The Monochrome Set: Spaces Everywhere

One of the most influential yet least known post-punk bands. Does their legacy translate into contemporary relevance?

- I’m ashamed to admit I’d never even heard of post-punk band The Monochrome Set before I picked up this release, so I spent all of last Thursday catching up on over thirty years of their recorded albums. Critically acclaimed and massively influential, evidence of the band’s legacy can be heard across the history of British alternative music from Pulp to The Smiths, but somehow The Monochrome Set themselves have managed to avoid almost any kind of lasting fame or notoriety, even amongst fans of their genre. So I found myself hoping that this album would be the one to turn their luck around, and introduce them to a new generation of hungry music lovers. Sadly, I was quickly disappointed.

This is one of the most well-composed, quirky, and intelligent releases to come out so far this year. It represents a noticeable refinement in style compared to their last album, 2013’s Super Plastic City, and boasts a layered sound reminiscent of a combination of '60’s rock, '70’s punk, and 90’s britpop. It’s a very meta sort of album, engaging with the history of pop music in subtle ways to add emotional weight to a series of twee, satirical narratives about life in modern Britain, shown most vibrantly in seventh track The Z-Train: where a driving, bluesy bassline and horror show guitar riffs back the singer’s observations of the people on his train.

However, it’s also an album that I struggled to relate to. The majority of its musical and cultural references end at around the 1970s, and even the sound of the music is dated. This poses a problem for the band. People of a demographic old enough to appreciate The Monochrome Set will have already formed an opinion on them, and Spaces Everywhere isn’t different enough from their old material to change their minds one way or the other. The heavy reliance on nostalgia for a period that ended before a lot of us were born makes it difficult to imagine younger fans will listen to it either.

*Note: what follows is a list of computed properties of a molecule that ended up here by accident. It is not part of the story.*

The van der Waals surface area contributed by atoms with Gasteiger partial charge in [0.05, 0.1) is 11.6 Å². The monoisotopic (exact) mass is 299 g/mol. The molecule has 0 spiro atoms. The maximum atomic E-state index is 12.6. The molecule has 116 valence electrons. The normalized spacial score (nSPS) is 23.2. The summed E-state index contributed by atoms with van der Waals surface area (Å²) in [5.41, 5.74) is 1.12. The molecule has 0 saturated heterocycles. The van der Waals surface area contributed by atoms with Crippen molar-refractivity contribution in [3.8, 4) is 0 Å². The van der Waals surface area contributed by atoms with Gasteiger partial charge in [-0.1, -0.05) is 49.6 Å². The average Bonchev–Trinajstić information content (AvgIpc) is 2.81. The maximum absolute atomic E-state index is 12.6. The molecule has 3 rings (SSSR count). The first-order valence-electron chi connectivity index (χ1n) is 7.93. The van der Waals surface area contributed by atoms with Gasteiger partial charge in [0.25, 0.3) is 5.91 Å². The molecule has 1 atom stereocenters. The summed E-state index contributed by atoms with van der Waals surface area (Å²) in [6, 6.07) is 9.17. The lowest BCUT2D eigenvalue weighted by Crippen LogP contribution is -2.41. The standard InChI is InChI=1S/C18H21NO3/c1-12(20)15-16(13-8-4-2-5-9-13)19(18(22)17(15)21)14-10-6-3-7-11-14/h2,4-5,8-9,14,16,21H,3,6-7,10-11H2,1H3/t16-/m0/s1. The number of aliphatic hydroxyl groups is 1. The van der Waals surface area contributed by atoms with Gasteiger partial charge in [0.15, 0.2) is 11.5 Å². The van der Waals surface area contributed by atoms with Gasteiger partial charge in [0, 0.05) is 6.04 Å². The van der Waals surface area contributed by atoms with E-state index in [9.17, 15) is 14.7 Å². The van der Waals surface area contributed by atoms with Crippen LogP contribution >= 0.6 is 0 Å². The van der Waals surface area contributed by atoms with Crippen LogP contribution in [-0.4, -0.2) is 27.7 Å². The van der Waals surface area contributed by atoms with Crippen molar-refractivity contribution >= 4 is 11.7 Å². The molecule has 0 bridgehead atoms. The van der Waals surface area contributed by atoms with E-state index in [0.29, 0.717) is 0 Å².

I would love to see The Monochrome Set get the recognition they deserve within their lifetimes, but while they continue along without making any kind of effort to engage with modern music or relate to the changing world, it’s really getting hard to see that happening. Still, maybe that’s the way they like it: the sleeping giants of British indie, playing intricate, detailed, and funny music that speaks to the experiences of an aging fanbase which has followed them since the beginning. If you’re not already part of that fanbase, you will struggle to appreciate this album.

- Matthew Stoff .

Album Details

Album Title: Spaces Everywhere
Artist: The Monochrome Set
Record Label: (Tapete)